Caring for the Carers

Part of the debate – in the House of Commons at 6:42 pm on 1st May 1986.

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Photo of Harriet Harman Harriet Harman Shadow Minister (Health) 6:42 pm, 1st May 1986

The desperate urgency of the case for carers is obvious to the carers themselves and to anyone who knows a carer. At the very least, caring for an elderly or a disabled person can mean the loss of social life, job prospects and income, but for many carers it also means emotional and physical breakdown, exhaustion and isolation.

I want to mention the circumstances of one woman to whom I talked in her own home last week. For many years Mary looked after her elderly mother until she died at the age of 84 after a long, depressive illness. Three years later, when Mary was only 48, her husband suffered a massive stroke which left him with pre-senile dementia. It was then that, in practice, Mary lost the husband whom she loved dearly.

It is 12 years since Mary's husband had his stroke, years which have seen her life devastated. She has become totally isolated. She had to give up her job to look after him—a job she desperately misses, not only for the money, but because she enjoyed her work. She has lost contact with her friends. She cannot go out to see them because she has to stay in to look after her husband. When she last invited friends to her home her husband stripped off in front of them, so she feels that she can no longer invite them to her home. Her relationships with her children and the rest of her family have also broken down. Her children find that it is less easy to travel to see her, because they have small children, and she cannot travel to see them because she has to look after her husband.

Mary always gets up before her husband to have her breakfast, because as soon as he is awake she is too busy responding to his demands to find time to eat. She finds it impossible to eat at the same table as her husband, anyway, because he stuffs his food into his mouth so forcibly that he nearly always vomits over his food. He is doubly incontinent. She finds faeces smeared everywhere in the house—up the banisters and up the walls. She feels under strain 24 hours a day. On the morning that I met her she had awoken to find that her husband had disappeared. She spent anxious hours searching for him, with the help of the police.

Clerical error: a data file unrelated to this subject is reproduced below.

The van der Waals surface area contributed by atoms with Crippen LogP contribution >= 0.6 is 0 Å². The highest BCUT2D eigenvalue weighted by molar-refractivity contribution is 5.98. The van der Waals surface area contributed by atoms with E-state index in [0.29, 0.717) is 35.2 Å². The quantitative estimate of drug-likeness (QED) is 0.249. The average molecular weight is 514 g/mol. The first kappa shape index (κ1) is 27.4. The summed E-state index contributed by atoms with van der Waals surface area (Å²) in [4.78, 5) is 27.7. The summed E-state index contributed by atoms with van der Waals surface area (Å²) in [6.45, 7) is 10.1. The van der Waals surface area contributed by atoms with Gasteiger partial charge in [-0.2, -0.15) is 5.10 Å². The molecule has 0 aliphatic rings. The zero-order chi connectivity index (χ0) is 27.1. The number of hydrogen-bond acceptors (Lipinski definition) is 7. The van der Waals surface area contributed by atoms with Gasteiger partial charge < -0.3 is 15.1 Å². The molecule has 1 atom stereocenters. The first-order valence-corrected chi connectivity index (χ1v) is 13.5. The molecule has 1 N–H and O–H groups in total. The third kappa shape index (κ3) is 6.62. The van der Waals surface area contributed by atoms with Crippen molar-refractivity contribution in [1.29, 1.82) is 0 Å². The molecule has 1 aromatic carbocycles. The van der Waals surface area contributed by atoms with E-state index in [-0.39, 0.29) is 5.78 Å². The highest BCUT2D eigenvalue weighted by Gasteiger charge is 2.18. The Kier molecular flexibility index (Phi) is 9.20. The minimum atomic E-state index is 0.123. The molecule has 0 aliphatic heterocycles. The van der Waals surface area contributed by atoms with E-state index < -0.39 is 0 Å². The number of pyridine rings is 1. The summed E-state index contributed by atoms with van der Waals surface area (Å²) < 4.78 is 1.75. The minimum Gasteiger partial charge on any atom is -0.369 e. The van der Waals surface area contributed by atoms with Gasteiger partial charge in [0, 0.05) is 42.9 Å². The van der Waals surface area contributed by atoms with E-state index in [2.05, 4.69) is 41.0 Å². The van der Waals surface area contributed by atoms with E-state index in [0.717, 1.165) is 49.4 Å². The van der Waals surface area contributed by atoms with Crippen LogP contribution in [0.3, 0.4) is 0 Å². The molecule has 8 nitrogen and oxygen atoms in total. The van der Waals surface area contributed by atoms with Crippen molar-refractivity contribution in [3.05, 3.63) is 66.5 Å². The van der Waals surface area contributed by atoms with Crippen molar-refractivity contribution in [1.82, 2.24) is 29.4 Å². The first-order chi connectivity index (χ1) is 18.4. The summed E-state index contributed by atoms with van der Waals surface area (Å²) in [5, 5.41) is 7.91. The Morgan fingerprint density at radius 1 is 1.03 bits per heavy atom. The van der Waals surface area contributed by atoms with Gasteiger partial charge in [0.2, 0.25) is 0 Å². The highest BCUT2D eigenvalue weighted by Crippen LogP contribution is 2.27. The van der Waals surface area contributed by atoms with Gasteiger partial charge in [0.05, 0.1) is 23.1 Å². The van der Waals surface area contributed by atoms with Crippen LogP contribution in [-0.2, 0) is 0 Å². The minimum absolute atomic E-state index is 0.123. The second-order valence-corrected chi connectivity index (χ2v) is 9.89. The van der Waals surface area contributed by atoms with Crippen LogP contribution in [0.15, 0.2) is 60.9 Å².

In those 12 years of caring for her husband, the strain and isolation have broken both her physical and her mental health, but because her husband is doubly incontinent she finds it difficult to get respite care, even in an emergency. She had to be taken into hospital for a cancer operation, but even then she could not get respite care. Mary is one of the many carers whose caring has broken her. Because of the struggle and the strain, these carers feel as though they no longer have the capacity to care, yet they have no choice but to continue.

Mary has never been assessed as to her capacity to care. She has never been offered day or night sitting services, or a home help. She says that she cannot stand it any more. She wants to get her husband into residential care, but she will have to go on looking after him because of the low level of services where she lives.

Mary's case is heartbreaking in the extreme, but it is not unusual. It is relatively typical of the pattern of caring. It is not just part of her life; it is a series of caring roles that have taken over her life. They take up the 24 hours of the day, the seven days of the week, and the 52 weeks of the year. As both she and her husband are not earning, she has financial problems. Her case is also typical of the social isolation that is caused, of the breakdown of family relationships and of mental strain. Carers are six times more likely than anybody else to suffer a mental breakdown.

Mary lives in the London borough of Merton. It is a Conservative-controlled borough that takes pride in its low level of spending on social services. That means that it takes pride in an appallingly low level of services. Although there are carers in all parts of the country, the services that are available to support them in their role differ drastically. According to the Minister, there is a network of professional carers and the only problem is coordination, but whether one gets any help at all depends not upon one's needs but upon where one lives. There is no respite care for those looking after younger, physically disabled people if one is a carer in Conservative Kent or Conservative Richmond. In neither of those counties, unfortunately, is there one of the excellent Crossroads care attendance schemes.